His birth, 143; descended from the Stormont family, which
adhered to the Stuarts, ib.; sent early to the Westmin-
ster school, ib.; his great proficiency, ib. ; removed to
Oxford, ib.; his studies in rhetoric, ib.; commences the
study of the law, ib. ; laborious training in extempora-
neous speaking, ib.; historical studies, 144; practice in
elocution, ib. ; a favorite of Pope, ib.; extent of his
His birth and early sufferings from the gout, 52; his ed- business as a lawyer, ib.; made Solicitor General, ib. ;
acation at Eaton, ib.; his conversational powers, ib. ; comparison between him and the elder Pitt, ib.; made
as Chief Justice at the age of eighty-three, ib.; his death, Sheridan, 230; writes his Reflections on the Revolu.
its errors, ib.; its excellences, 231-32 ; his separation
REMARKS on the foregoing speech with the American ar.
granted him, 235; his Letter to a Noble Lord on the
SPEECH in the case of Allan Evans, Esq.
155 ib.; characteristics of his genius and eloquence, 237–40
SPEECH previous to the Bristol Election
His Letters have taken a permanent place in our elo-SPEECH on the East India Bill of Mr. Fox
ating ideas without expressing them in form, 164-5; DETACHED SENTIMENTS AND MAXIMS.
end of two years, 384; prevails, ib. ; opposed by Mr.
voted to the cause of Emancipation, ib. ; his death, ib.;
ESTIMATE OF Junius by Mr. Burke and Dr. Johnson. 204 Byron's lines thereon, ib.; indolence and effroniery as
a speaker, 402; his wit and humor, ib.; habits of intem.
His birth and delicate constitution, 206; educated at a and character as an orator, ib.
Quaker school in Ballitore, ib.; early training, ib.; re Speech against Warren Hastings when impeached be.
ib.; produces habits of dissipation, 438; eminence in
classical literature, ib.; distinction at Eaton and Oxford,
ib.; early extravagance, 439; enters Parliament, ib.;
first a Tory and in office under Lord North, 440; turn.
ed out abruptly, ib. ; joins the Whigs as a pupil of
Burke, 441; his labors to form himself as a debater,
maiden speech, highly praised by Lord Chatham, ib. ;
443; becomes head of the Whig party, ib.; is made Sec-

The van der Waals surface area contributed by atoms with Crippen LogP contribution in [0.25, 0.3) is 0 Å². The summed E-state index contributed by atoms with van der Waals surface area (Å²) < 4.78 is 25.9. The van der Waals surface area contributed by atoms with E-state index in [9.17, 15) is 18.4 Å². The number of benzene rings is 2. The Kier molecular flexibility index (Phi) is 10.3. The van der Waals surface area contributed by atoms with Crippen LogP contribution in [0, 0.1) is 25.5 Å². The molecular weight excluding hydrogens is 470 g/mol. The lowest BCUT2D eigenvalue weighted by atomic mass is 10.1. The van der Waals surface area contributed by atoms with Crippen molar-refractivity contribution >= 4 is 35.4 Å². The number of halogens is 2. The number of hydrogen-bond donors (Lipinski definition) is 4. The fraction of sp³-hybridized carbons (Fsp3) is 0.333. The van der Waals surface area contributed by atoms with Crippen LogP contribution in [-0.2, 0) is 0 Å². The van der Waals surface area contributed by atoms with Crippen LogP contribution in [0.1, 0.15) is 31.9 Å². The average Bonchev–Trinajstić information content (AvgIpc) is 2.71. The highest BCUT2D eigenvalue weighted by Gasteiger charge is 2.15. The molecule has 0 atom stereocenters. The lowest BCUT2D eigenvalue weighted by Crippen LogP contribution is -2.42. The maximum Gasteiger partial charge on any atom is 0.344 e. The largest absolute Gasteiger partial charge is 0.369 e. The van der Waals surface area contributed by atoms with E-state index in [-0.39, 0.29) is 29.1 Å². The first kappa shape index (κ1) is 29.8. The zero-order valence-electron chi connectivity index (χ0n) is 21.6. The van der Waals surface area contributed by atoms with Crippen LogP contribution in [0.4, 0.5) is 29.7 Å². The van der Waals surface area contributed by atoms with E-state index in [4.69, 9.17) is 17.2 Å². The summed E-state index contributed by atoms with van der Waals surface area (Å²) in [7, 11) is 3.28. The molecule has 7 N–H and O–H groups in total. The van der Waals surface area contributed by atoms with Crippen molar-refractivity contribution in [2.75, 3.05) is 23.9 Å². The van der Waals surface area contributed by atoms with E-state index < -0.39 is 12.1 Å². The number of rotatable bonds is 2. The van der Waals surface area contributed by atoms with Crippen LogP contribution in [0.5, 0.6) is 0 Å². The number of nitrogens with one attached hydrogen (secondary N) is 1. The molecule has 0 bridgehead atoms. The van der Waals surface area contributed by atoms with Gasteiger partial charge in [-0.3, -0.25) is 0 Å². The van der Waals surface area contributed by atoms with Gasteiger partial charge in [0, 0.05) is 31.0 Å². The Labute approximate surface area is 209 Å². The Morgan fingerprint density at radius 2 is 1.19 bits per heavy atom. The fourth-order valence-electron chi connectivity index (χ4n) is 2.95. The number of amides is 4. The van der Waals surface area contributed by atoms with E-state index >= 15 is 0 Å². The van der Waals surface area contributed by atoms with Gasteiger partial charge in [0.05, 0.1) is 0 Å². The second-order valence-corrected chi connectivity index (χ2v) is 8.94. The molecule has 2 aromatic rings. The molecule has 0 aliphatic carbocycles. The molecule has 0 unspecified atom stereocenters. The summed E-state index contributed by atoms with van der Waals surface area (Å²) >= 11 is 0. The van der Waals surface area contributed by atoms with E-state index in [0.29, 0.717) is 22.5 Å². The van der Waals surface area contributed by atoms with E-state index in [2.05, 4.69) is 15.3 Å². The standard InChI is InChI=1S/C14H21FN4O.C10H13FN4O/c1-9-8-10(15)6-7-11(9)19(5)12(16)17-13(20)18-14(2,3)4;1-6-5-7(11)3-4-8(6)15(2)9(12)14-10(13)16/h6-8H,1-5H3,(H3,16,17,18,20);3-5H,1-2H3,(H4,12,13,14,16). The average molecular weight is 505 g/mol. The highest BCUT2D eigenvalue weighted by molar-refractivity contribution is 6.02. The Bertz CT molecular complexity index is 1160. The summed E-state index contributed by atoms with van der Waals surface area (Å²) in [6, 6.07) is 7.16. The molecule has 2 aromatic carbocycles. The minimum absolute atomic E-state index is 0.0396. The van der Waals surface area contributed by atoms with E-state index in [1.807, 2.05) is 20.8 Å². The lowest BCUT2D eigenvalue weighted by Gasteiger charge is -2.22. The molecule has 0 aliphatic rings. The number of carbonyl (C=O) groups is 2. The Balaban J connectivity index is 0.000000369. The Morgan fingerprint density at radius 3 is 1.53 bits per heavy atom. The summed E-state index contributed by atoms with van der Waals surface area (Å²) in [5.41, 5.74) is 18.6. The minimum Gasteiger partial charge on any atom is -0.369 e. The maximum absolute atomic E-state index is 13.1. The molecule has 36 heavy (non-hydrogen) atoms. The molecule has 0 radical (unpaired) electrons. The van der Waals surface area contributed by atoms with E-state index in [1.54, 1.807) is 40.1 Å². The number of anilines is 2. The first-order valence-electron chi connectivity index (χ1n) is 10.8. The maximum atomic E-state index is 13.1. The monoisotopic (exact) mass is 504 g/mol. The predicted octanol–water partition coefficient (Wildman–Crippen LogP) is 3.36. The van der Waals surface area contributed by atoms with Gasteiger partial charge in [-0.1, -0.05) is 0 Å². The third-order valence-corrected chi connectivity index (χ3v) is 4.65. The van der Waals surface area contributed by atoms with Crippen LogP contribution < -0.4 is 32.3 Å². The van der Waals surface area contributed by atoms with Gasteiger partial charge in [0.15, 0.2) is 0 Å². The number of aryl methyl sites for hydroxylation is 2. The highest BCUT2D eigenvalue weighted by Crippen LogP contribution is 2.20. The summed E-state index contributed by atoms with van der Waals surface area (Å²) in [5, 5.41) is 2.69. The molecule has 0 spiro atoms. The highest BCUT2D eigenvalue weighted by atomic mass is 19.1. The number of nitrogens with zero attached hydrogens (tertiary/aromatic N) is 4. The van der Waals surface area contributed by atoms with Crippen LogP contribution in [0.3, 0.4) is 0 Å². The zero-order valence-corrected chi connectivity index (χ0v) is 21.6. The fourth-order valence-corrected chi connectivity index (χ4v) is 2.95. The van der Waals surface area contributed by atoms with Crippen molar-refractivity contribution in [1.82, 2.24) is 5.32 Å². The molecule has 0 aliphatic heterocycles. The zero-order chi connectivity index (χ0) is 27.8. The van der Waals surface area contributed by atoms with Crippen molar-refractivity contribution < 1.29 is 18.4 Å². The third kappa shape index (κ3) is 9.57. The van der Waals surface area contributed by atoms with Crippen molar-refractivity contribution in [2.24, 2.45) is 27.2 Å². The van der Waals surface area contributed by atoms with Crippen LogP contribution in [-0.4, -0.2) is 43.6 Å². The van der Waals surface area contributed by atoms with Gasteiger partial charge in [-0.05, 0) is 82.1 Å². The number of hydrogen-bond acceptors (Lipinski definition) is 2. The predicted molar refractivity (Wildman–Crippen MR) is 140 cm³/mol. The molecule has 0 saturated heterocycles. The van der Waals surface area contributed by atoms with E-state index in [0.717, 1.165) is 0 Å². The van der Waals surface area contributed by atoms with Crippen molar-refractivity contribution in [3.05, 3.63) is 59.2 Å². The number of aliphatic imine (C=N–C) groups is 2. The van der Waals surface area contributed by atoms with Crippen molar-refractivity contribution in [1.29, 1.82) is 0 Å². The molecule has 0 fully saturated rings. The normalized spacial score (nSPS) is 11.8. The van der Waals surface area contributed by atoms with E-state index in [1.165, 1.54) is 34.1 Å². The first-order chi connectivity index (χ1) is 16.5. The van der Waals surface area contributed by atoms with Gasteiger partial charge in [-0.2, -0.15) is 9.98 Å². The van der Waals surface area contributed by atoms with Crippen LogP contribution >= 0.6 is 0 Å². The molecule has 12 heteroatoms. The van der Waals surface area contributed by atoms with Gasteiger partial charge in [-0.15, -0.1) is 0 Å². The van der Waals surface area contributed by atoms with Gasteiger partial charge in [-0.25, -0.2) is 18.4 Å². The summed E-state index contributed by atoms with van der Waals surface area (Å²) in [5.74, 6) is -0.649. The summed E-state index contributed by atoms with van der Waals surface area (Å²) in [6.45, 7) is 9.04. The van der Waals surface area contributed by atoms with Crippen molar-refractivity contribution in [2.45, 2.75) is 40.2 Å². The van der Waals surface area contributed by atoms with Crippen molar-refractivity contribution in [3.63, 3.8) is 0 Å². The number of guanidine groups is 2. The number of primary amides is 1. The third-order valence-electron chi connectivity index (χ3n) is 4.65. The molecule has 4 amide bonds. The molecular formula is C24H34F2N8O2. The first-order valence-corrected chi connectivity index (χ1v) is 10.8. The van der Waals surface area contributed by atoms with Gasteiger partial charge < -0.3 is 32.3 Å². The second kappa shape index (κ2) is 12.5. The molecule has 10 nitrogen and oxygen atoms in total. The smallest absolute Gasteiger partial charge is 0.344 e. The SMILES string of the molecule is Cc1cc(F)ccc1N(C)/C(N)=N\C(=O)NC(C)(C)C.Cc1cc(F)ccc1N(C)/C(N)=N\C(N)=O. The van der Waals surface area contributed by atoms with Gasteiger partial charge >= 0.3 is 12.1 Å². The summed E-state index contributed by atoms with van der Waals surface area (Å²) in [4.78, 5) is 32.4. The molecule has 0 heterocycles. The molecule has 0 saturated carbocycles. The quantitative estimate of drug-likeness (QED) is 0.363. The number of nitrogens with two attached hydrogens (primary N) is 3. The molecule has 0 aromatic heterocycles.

goes out with Lord Rockingham, and becomes leader
retary of State under Lord Rockingham, 441; disap-
pointed in not becoming Prime Minister on the death
North, 445 ; drives out the ministry and becomes Sec-
retary of State, ib.; his East India Bill, 446; speech in
in the Lords, ib. ; his speech against secret influence,
member of Parliament," 216; speech at Bristol previ.
448; displaced and Mr. Pitt made Prime Minister, ib.;
ous to the election, 216-17; declines the polls, and re-
unsuccessful efforts to drive Pitt from power, ib. ; West-
minster election, 449; Mr. Fox's speech on the subject,
of the American war, “shearing the wolf," 217-218;
450; decision of the House in his favor. ib. i derange-
after the fall of Lord North, comes in with Lord Rock
ment of the king, ib.; Mr. Fox asserts the right of the
Prince of Wales to the Regency, 451; King recovers,
432; Mr. Fox's speech against Mr. Pitt for arming against
Russia. 453 ; his Libe'l bill, ib. ; his views of the French
Revolution, 134; his speech on Mr. Pitt's rejection of
Bonaparte's overtures for peace, 458; comes in under
Lord Grenville as Secretary of Foreign Afairs, 439; his
death, personal appearance, 460; characteristics of his
seven years, 224; reasons for the acquittal of Hastings Speech on Secret Influence
225; King becomes deranged, 26; his ground respect SPEECH on the Westminster Scrutiny
ing a Regeney, ib.; his unpopularity and abusive treat Sporch on the Russian Armament
ment in the house, ib. i his early jealousy of the French 'Speech on Parliamentary Reform
Revolution, 297 ; reasons, 20; his first collision Speech on the Rejection of Bonaparte's Overtures for
. . .